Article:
World Class Heart

By: Tony Papajohn

Have you ever heard of Eric Moussambani?

The 21-year-old swimmer represented Equatorial Guinea in the Sydney Olympics and competed in the 100-meter freestyle.

He didn’t win a medal, but he does have heart.

Moussambani made it to the Olympics only because of a special program for developing countries.

He competed in the last preliminary heat and was the only swimmer in the pool. Two other swimmers were disqualified for false starts.

For most Olympic swimmers, this would hardly be a big deal. However, Moussambani had never seen, much less swam in, an Olympic-sized pool.

All Equatorial Guinea could offer him was a small hotel pool that he could use only when guests were not in it.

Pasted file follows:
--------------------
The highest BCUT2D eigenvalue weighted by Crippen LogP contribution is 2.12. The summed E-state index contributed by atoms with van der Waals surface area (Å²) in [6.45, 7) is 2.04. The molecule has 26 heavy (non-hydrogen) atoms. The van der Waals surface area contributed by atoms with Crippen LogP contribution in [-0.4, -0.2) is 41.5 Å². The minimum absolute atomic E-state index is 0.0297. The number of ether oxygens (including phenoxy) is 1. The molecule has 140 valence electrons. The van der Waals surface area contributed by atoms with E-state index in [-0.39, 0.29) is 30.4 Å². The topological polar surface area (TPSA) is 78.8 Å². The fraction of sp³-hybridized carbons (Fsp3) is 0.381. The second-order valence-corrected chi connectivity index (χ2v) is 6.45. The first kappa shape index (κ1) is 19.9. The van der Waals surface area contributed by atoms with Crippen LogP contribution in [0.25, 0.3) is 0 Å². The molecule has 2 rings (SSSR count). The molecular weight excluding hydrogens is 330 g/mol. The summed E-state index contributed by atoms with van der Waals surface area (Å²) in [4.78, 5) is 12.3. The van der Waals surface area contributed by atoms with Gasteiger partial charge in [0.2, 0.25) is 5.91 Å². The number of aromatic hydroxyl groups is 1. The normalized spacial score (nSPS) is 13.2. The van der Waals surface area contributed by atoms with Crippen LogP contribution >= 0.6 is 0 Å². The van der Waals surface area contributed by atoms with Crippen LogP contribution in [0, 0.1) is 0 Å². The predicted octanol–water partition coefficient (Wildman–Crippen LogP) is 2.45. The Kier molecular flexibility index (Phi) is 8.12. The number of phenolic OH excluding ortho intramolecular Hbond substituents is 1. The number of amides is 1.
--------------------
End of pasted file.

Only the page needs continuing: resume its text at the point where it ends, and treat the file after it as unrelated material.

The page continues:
On top of this, Moussambani had been swimming for only 9 months, had never even swum 100 meters, wore an outdated pair of trunks, and knew little more than the rudiments of swimming.

Yet, he dove in and swam with all his heart.

After one lap, he felt extreme fatigue.

However, despite his ungainly technique, he was determined to finish.

Seventeen thousand people began to root for this guy. They rose to their feet, cheering and shouting encouragement.

By the time he became aware of the crowd, he was so exhausted he could hardly move. Yet, in response to their enthusiasm, he gave a final effort and finished.

The crowd burst into thunderous and sustained applause as though he had won a medal.

His time was 1 minute and 52 seconds, far slower than a world-class swimmer.

The crowd did not care. This guy swam with all his heart.

To honor his effort, the Australian team presented him with a “fast suit" worn by world-class swimmers.

Eric Moussambani may not be a world-class swimmer, but he is world class.

Motivation
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